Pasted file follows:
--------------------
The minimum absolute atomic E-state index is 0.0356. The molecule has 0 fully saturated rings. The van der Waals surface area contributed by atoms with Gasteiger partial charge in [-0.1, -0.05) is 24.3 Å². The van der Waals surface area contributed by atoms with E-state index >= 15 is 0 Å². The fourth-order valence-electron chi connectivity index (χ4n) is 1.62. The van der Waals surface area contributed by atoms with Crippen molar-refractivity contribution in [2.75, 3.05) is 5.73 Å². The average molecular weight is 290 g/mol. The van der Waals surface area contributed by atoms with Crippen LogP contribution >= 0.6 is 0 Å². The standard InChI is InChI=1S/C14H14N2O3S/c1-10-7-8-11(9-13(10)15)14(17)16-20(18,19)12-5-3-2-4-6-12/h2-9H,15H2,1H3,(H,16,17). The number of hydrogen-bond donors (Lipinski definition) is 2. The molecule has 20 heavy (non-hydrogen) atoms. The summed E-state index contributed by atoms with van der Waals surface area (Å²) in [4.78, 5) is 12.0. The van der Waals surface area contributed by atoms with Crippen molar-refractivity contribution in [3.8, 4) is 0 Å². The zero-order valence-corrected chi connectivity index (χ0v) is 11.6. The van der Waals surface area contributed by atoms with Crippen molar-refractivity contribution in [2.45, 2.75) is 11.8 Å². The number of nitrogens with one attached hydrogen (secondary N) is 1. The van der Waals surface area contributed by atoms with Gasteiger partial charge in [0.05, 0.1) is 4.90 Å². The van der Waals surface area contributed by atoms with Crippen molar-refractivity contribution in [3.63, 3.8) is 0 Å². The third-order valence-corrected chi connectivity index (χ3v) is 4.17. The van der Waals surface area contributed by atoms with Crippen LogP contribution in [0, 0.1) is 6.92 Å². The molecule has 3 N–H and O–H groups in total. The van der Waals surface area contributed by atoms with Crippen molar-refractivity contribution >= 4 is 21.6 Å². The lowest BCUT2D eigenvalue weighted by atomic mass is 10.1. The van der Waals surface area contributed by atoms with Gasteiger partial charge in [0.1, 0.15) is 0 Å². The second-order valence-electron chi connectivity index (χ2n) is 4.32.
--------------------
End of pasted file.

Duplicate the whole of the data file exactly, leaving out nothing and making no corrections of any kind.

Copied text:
The minimum absolute atomic E-state index is 0.0356. The molecule has 0 fully saturated rings. The van der Waals surface area contributed by atoms with Gasteiger partial charge in [-0.1, -0.05) is 24.3 Å². The van der Waals surface area contributed by atoms with E-state index >= 15 is 0 Å². The fourth-order valence-electron chi connectivity index (χ4n) is 1.62. The van der Waals surface area contributed by atoms with Crippen molar-refractivity contribution in [2.75, 3.05) is 5.73 Å². The average molecular weight is 290 g/mol. The van der Waals surface area contributed by atoms with Crippen LogP contribution >= 0.6 is 0 Å². The standard InChI is InChI=1S/C14H14N2O3S/c1-10-7-8-11(9-13(10)15)14(17)16-20(18,19)12-5-3-2-4-6-12/h2-9H,15H2,1H3,(H,16,17). The number of hydrogen-bond donors (Lipinski definition) is 2. The molecule has 20 heavy (non-hydrogen) atoms. The summed E-state index contributed by atoms with van der Waals surface area (Å²) in [4.78, 5) is 12.0. The van der Waals surface area contributed by atoms with Crippen molar-refractivity contribution in [3.8, 4) is 0 Å². The zero-order valence-corrected chi connectivity index (χ0v) is 11.6. The van der Waals surface area contributed by atoms with Crippen molar-refractivity contribution in [2.45, 2.75) is 11.8 Å². The number of nitrogens with one attached hydrogen (secondary N) is 1. The van der Waals surface area contributed by atoms with Gasteiger partial charge in [0.05, 0.1) is 4.90 Å². The van der Waals surface area contributed by atoms with Crippen molar-refractivity contribution in [3.63, 3.8) is 0 Å². The third-order valence-corrected chi connectivity index (χ3v) is 4.17. The van der Waals surface area contributed by atoms with Crippen LogP contribution in [0, 0.1) is 6.92 Å². The molecule has 3 N–H and O–H groups in total. The van der Waals surface area contributed by atoms with Crippen molar-refractivity contribution >= 4 is 21.6 Å². The lowest BCUT2D eigenvalue weighted by atomic mass is 10.1. The van der Waals surface area contributed by atoms with Gasteiger partial charge in [0.1, 0.15) is 0 Å². The second-order valence-electron chi connectivity index (χ2n) is 4.32.